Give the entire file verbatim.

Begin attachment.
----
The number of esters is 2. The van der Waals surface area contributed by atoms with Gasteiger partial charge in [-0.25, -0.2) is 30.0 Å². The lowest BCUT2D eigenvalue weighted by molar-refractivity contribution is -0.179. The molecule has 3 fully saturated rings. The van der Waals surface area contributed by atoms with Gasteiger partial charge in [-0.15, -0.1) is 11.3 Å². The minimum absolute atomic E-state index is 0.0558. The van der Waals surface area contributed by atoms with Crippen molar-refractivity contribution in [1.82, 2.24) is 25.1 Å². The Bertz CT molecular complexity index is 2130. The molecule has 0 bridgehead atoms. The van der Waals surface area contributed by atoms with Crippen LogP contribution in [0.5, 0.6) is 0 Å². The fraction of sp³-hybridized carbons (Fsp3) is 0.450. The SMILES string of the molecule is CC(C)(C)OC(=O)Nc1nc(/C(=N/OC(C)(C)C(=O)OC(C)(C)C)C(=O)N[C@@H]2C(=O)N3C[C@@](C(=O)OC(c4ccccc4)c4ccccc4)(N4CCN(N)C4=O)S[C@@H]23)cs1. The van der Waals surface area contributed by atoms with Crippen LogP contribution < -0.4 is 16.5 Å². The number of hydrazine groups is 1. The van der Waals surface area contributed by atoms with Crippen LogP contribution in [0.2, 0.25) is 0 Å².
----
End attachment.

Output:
The number of esters is 2. The van der Waals surface area contributed by atoms with Gasteiger partial charge in [-0.25, -0.2) is 30.0 Å². The lowest BCUT2D eigenvalue weighted by molar-refractivity contribution is -0.179. The molecule has 3 fully saturated rings. The van der Waals surface area contributed by atoms with Gasteiger partial charge in [-0.15, -0.1) is 11.3 Å². The minimum absolute atomic E-state index is 0.0558. The van der Waals surface area contributed by atoms with Crippen molar-refractivity contribution in [1.82, 2.24) is 25.1 Å². The Bertz CT molecular complexity index is 2130. The molecule has 0 bridgehead atoms. The van der Waals surface area contributed by atoms with Crippen LogP contribution in [0.5, 0.6) is 0 Å². The fraction of sp³-hybridized carbons (Fsp3) is 0.450. The SMILES string of the molecule is CC(C)(C)OC(=O)Nc1nc(/C(=N/OC(C)(C)C(=O)OC(C)(C)C)C(=O)N[C@@H]2C(=O)N3C[C@@](C(=O)OC(c4ccccc4)c4ccccc4)(N4CCN(N)C4=O)S[C@@H]23)cs1. The van der Waals surface area contributed by atoms with Crippen LogP contribution < -0.4 is 16.5 Å². The number of hydrazine groups is 1. The van der Waals surface area contributed by atoms with Crippen LogP contribution in [0.2, 0.25) is 0 Å².